Are you planning on moving to Canada, and wondering how to get a job offer in advance?
I received a nice letter some time ago which reflects a question we get asked a lot:
Is it possible to secure a job offer before moving to Canada? I am seeking to obtain an employer offer before I relocate. Please advise.
I moved to Canada with my family in 2015 after having been in a secure job in Dubai for 12 years, so I understand how stressful it is.
While it’s not always easy to land a job before you arrive, there are definitely some steps you can take to move forward and improve your chances of getting one as soon as possible.
Follow the Regular Immigration Process
First off, make sure you are following the Government of Canada website for the correct immigration procedures and information about working in Canada.
Workers who can meet certain skills and language requirements may be able to fast track the immigration and employment process via the Express Entry program.
The Express Entry system is a points-based, “contest” type of setup, however, and it’s crucial that, even if you think you might qualify, you carefully follow the regular immigration steps just to make sure you have everything in order.
Unless you have a particularly specialized set of skills that is in demand in Canada or are able to get a transfer via your current company, it is not likely that you’ll land a job before arriving.
But you can search job boards to get a feel for what types of opportunities are available in Canada and start pinpointing some companies you’d like to target.
Here are some more job search tips for new immigrants.
Do this research early, and often, but don’t count on these job boards as the be-all and end-all!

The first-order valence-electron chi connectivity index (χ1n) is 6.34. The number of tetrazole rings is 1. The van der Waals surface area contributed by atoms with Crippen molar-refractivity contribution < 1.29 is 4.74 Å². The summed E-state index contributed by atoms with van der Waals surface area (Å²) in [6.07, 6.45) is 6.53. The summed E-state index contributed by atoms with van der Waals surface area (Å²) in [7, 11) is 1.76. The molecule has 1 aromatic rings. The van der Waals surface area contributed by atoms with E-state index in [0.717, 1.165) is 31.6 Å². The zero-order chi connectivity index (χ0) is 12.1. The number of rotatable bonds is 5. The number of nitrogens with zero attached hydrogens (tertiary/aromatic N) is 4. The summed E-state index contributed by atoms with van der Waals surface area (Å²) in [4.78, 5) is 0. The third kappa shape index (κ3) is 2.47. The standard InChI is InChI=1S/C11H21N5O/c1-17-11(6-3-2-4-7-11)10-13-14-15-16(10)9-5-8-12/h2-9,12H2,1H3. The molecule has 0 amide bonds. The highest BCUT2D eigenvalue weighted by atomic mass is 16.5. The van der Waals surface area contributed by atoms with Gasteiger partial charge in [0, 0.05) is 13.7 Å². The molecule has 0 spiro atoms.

Why Job Boards Won’t Work
If you’re thinking about how to get a job offer, and you’re passively browsing through job search sites like Indeed, take heed — here’s why:
- Unless an organization is specifically hiring remote workers, the system may automatically filter out people who aren’t local.
- Hiring managers may automatically rule out certain applications for the same reason
- Much of the job market is hidden and works through referrals and internal hires
- Hiring managers may have an unconscious bias against people who appear to be non-native English speakers
Instead of a passive job search, it’s crucial that you get talking to people so that you can explain to them that you are in the process of moving, and then have a detailed conversation about your qualifications and skills
Set Up Your LinkedIn and Resume Properly
It seems like an obvious step to set up your resume so that it conveys the most updated information.
But you’ll also want to update your resume for the format, style, grammar, and SEO per Canadian (North American) expectations and standards.
Make sure your LinkedIn profile is also updated with the most current information, that you have a quality profile photo, and you’ve updated the location there to Canada.
Here are some tips for updating your LinkedIn profile.